Tag Archives: heaven

Met by the Gardener

But, being a little strengthened, and better able to bear their sickness, they walked on their way, and came yet nearer and nearer, where were orchards, vineyards, and gardens, and their gates opened into the highway. Now, as they came up to these places, behold the gardener stood in the way, to whom the Pilgrims said, Whose goodly vineyards and gardens are these? He answered, They are the King’s, and are planted here for his own delight, and also for the solace of pilgrims. So the gardener had them into the vineyards, and bid them refresh themselves with the dainties. He also showed them there the King’s walks, and the arbors where he delighted to be; and here they tarried and slept.

Now I beheld in my dream that they talked more in their sleep at this time than ever they did in all their journey; and being in a muse thereabout, the gardener said even to me, Wherefore do you muse at the matter? It is the nature of the fruit of the grapes of these vineyards to go down so sweetly as to cause the lips of them that are asleep to speak.

So I saw that when they awoke, they addressed themselves to go up to the city; but, as I said, the reflection of the sun upon the city (for the city was pure gold) was so extremely glorious that they could not, as yet, with open face behold it, but through an instrument made for that purpose. So I saw, that as I went on, there met them two men, in raiment that shone like gold; also their faces shone as the light.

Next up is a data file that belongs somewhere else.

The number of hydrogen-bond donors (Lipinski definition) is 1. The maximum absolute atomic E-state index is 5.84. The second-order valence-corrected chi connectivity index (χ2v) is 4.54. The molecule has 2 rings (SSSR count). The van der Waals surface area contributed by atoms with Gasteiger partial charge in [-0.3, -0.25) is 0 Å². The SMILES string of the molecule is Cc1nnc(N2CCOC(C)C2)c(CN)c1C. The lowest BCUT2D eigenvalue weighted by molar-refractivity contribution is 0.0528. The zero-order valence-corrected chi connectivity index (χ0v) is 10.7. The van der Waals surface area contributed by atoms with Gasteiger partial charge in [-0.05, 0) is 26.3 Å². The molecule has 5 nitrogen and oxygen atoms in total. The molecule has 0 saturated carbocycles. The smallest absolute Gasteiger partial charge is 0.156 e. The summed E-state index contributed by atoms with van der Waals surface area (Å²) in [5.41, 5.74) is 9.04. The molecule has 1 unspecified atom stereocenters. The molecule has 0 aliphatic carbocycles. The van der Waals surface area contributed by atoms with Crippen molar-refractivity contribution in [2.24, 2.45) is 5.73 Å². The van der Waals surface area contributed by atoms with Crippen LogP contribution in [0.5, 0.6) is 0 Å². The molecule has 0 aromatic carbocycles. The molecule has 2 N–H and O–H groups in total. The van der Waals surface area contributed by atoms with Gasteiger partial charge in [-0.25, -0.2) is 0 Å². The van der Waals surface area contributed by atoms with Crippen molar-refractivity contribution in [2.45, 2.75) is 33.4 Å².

These men asked the Pilgrims whence they came; and they told them. They also asked them where they had lodged, what difficulties and dangers, what comforts and pleasures they had met in the way; and they told them. Then said the men that met them, You have but two difficulties more to meet with, and then you are in the city.

Christian then, and his companion, asked the men to go along with them; so they told them they would. But, said they, you must obtain it by your own faith. So I saw in my dream that they went on together, until they came in sight of the gate.

Met by the Gardener

The country of Beulah is a bountiful place, filled with “orchards, vineyards, and gardens” all kindly planted by the King for “his own delight, and also for the solace of pilgrims.”These gracious provisions are a welcome sight to Christian and Hopeful. They are nearing the end of their journey, preparing for death. As they continue on the Way through the country of Beulah, they are soon met by the Gardener. The Gardener takes them into the King’s gardens and vineyards and encourages them to eat and drink and be refreshed. The Gardener’s words echo the kindness and benevolence that Israel was to show when they crossed over into the Promised Land:

When you come into your neighbor’s vineyard, you may eat your fill of grapes at your pleasure, but you shall not put any in your container. When you come into your neighbor’s standing grain, you may pluck the heads with your hand, but you shall not use a sickle on your neighbor’s standing grain (Deuteronomy 23:24–25).